Before you submit an application, you can see this range in the cardmember agreement. You won’t know the rate until you’re approved, as it’s determined by the issuer based on your creditworthiness. The higher your credit score, the lower the rate you can expect. Remember that with a variable rate, an issuer can change the interest it charges at any time—and, per your cardmember agreement, it may not have to notify you.
An issuer may charge a different APR for purchases, balance transfers and cash advances. It may even offer an introductory rate that includes zero interest for a period of 12 to 18 to 21 months. Lastly, a penalty APR may kick in if you’re late for a payment, exceed your credit limit or break other terms and conditions laid out by the issuer.
We’ll say it till we’re blue in the face: Pay off your balance each month, and you won’t have to think about interest.
How does credit card interest work?
Despite the term “annual percentage rate,” credit card issuers calculate interest daily. The daily periodic rate is determined by dividing your APR by 365 days, which is then applied to your average daily balance. Crunch this number by adding up the total you carry each and every day of the billing cycle, then dividing that by the number of days in the billing cycle.
Let’s say your APR is 16%, and this month you carried an average daily balance of $2,000. The issuer first calculates the daily periodic rate (0.16 divided by 365). That rate (0.00043) is applied to your average balance (0.00043 x $2,000), which brings us to 0.87. Over the course of the 30-day billing cycle (0.87 x 30), you’ll pay $26.30 in interest.
If crunching numbers isn’t really your thing, some issuers include tools that calculate how much interest you’ll owe based on your monthly payment. Petal, for example, shares this information in a mobile app for its two credit cards.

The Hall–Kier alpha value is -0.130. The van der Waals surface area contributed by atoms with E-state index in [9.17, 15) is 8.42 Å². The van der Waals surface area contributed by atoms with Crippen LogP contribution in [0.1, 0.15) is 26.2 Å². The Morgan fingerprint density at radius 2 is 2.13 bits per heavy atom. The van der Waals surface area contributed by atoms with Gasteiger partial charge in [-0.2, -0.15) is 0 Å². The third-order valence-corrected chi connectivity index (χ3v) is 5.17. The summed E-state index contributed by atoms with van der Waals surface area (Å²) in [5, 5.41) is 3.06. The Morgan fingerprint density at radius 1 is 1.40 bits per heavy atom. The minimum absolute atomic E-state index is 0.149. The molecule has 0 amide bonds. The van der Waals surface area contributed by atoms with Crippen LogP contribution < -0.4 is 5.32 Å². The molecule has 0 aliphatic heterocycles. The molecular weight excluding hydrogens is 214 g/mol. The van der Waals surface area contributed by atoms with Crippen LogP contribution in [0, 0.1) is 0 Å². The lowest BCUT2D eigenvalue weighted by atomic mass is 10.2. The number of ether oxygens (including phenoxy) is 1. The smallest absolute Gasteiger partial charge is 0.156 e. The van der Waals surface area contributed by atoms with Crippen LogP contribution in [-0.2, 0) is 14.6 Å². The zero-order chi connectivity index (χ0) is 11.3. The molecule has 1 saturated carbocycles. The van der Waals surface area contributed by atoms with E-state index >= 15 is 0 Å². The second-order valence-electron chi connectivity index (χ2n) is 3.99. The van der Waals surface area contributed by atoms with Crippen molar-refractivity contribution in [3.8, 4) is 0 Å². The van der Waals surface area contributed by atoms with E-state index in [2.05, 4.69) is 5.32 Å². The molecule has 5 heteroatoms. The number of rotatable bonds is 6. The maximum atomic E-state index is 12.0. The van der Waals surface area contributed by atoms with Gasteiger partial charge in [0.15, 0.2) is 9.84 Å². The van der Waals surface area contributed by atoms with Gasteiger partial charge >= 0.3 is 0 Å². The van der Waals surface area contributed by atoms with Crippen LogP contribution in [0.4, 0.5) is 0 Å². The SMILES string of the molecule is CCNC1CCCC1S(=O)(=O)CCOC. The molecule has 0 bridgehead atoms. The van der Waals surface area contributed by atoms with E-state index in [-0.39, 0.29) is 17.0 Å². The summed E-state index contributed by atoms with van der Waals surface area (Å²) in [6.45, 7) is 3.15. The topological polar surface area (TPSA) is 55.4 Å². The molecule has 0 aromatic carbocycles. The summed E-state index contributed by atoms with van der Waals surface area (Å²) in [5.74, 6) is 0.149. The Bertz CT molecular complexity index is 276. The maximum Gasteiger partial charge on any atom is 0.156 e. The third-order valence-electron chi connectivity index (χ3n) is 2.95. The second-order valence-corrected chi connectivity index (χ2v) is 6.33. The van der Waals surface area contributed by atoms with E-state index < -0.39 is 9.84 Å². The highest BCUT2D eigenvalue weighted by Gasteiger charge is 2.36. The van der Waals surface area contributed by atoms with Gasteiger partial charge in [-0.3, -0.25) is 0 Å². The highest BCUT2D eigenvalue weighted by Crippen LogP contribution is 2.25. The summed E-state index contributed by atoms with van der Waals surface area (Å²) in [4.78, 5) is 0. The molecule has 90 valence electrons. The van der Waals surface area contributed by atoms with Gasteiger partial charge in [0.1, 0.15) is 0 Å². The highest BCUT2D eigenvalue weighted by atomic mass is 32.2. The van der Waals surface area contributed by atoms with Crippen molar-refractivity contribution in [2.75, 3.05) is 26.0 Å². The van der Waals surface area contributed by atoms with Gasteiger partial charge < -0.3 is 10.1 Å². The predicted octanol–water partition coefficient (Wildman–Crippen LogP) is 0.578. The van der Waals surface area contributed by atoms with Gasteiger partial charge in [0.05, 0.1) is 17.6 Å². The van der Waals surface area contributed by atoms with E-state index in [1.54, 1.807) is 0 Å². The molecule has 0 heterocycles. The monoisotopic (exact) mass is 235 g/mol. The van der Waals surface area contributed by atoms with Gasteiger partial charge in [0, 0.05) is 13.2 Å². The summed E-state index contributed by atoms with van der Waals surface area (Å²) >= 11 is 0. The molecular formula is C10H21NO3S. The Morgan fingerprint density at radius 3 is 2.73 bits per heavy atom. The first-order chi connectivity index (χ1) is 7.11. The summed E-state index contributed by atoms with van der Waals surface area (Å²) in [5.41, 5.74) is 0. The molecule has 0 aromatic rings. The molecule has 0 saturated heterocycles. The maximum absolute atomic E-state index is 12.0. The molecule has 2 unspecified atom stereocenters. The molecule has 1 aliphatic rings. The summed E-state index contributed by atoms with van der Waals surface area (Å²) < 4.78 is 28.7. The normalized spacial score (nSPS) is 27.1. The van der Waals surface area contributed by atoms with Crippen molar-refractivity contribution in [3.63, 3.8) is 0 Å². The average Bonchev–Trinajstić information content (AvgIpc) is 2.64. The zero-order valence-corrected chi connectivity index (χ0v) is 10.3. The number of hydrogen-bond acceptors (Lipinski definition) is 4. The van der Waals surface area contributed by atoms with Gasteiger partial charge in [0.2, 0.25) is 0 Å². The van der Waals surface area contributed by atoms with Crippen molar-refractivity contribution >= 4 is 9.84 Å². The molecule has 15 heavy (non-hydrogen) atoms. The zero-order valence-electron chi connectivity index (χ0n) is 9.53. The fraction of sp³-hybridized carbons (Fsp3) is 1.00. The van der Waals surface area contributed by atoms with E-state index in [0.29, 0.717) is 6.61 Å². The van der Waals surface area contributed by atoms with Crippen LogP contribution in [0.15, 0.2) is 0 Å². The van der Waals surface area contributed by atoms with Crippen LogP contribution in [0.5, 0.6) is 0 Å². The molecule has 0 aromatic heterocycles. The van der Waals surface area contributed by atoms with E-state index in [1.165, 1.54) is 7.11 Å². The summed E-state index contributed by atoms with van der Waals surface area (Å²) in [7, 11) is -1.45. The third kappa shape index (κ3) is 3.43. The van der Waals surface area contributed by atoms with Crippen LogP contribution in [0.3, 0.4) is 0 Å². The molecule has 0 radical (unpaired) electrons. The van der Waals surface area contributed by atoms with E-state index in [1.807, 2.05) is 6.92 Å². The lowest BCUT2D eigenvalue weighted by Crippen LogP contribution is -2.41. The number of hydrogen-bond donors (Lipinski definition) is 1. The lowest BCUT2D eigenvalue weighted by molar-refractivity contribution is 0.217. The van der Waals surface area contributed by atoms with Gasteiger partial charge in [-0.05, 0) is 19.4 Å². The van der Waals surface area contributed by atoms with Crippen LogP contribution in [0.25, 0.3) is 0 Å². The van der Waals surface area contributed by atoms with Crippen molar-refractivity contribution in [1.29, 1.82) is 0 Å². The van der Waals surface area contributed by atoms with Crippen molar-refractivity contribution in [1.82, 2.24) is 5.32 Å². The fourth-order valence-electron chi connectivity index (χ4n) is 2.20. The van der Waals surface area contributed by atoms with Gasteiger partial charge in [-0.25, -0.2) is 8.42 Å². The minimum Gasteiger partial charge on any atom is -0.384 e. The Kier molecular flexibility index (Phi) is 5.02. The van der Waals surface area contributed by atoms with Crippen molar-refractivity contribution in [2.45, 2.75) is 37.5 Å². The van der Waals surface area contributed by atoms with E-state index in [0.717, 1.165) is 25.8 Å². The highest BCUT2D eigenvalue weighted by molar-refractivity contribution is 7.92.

Remember: You won’t be charged interest if you pay off your balance in full and on time each billing cycle. We get that life happens. So if on occasion that’s not possible, consider paying more than the minimum amount to lessen the interest you’ll pay over time, or make more than one payment during the billing cycle to lower your average balance.
Why should you check your credit score?
Some of us may deal with our credit score the way we deal with our bank statements. Ignorance can be bliss—but we don’t recommend avoiding either, for the record.
Keeping tabs on your credit score will let you know if something needs attention. A sudden drop might mean you missed a payment, or maybe someone else got ahold of your personal information.
You can get monthly updates from issuers—even ones you’re not a cardholder with—and there are a few other ways to stay in the loop, too.
Don’t neglect your credit report either, as mistakes can arise there. In fact, as many as one in four have an error that can affect your score. The best news? Staying on top of these details doesn’t cost you any money.
What else should you know about credit cards?
Long introductory-period APR rates are only a short-term incentive. Potentially high-APR rates snap into effect after the intro period ends, which could cost you a lot in interest if you’ve left your balance unpaid. It’s really important—especially when getting a card for a big purchase—to keep an eye on your finances and keep an eye on the calendar.
APR rates and credit limits vary based on your creditworthiness.Credit limits and interest rates are determined based on each cardholder’s personal situation, so we did not take that information into account when evaluating. Remember to pay your balance in full every month so you will not be charged interest.
Banks have final say on who they accept for a credit card. These recommendations were put together with the assumption that applicants would have average or excellent credit. That being said, banks decide who they will issue credit cards to using criteria including but not always limited to an individual’s credit score when evaluating each applicant.